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Bobby Moore: By the Person Who Knew Him Best Paperback – 2 May 2006
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He remains one of the most iconic figure is in football; and Tina Moores Bobby Moore: By The Person Who Knew him Best is a book that will find a very ready audience. The jacket of the book uses just one sentence from the woman who was married to him for 24 years, in which she asks the reader to forget the Prime Minister, Prince Charles John Lennon and Paul McCartney: on the night of his greatest success, Bobby Moore was the most famous man in England. When he died in 1993 at the young age of 51, the shock felt throughout the country was palpable: his good looks and charisma, his winning personality and (most of all) his astonishing skill on the field ensured that Moore, the only English football captain ever to raise the World Cup, was a much-loved figure. And, unlike so many of his contemporaries, he had few of the character flaws that render many footballers so unlovable. Not that Moore was a saint: Tina Moores book is as frank about the bad times as it is celebratory of the good. He was an extremely introspective and rather enigmatic man, and few people (outside of the woman he married in 1960) really got to know the man. And his success was not achieved without cost: serious illness in his 20s, bitter conflicts with the England manager Ron Greenwood, the kidnap threats against his children -- all are handled here with sympathy and understanding by Tina. In a natural, unforced authorial voice, she is particularly good on the media circus that made their lives a living hell (intrusive media attention is by no means a recent phenomenon, as we learn). The on-the-field triumphs are all here, of course, but it goes without saying that the personal life of the couple is most important to the woman who was married to Moore for so many years; strong sections of the book deal with the grim time of Bogata, when Moore suffered accusations of theft, and his psychological difficulties when adjusting to the fact that he could no longer play as in his heyday. The break-up of the marriage is a particularly poignant section, and the final effect of the book is of a heartening tribute to a remarkable sportsman. --Barry Forshaw --This text refers to an out of print or unavailable edition of this title.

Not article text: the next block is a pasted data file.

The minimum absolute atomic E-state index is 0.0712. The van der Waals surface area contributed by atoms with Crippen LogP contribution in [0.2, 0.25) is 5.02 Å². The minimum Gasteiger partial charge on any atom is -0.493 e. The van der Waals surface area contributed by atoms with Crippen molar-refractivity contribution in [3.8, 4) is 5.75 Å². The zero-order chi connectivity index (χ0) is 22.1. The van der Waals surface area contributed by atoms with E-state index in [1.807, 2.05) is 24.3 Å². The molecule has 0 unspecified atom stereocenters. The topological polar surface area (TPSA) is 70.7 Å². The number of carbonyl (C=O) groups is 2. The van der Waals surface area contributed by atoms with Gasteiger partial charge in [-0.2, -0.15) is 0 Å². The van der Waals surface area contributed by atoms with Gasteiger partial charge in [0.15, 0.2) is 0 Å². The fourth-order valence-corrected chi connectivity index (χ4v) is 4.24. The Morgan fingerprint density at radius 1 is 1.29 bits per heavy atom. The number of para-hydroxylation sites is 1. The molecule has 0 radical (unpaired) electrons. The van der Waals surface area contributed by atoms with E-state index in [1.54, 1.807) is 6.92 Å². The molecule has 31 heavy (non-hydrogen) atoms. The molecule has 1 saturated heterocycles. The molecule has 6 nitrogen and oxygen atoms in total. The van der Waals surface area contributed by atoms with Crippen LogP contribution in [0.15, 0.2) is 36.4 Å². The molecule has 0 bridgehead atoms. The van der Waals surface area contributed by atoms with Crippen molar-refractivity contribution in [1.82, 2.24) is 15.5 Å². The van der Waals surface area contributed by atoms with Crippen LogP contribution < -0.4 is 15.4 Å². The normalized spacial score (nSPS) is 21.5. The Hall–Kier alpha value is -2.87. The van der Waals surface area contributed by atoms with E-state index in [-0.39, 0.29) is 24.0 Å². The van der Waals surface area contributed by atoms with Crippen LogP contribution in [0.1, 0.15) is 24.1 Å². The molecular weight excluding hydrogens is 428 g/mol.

‘He was my friend, as well as the greatest defender I ever played against’ Pele
‘Bobby Moore was a real gentleman’ Franz BeckenbauerSee all Product description
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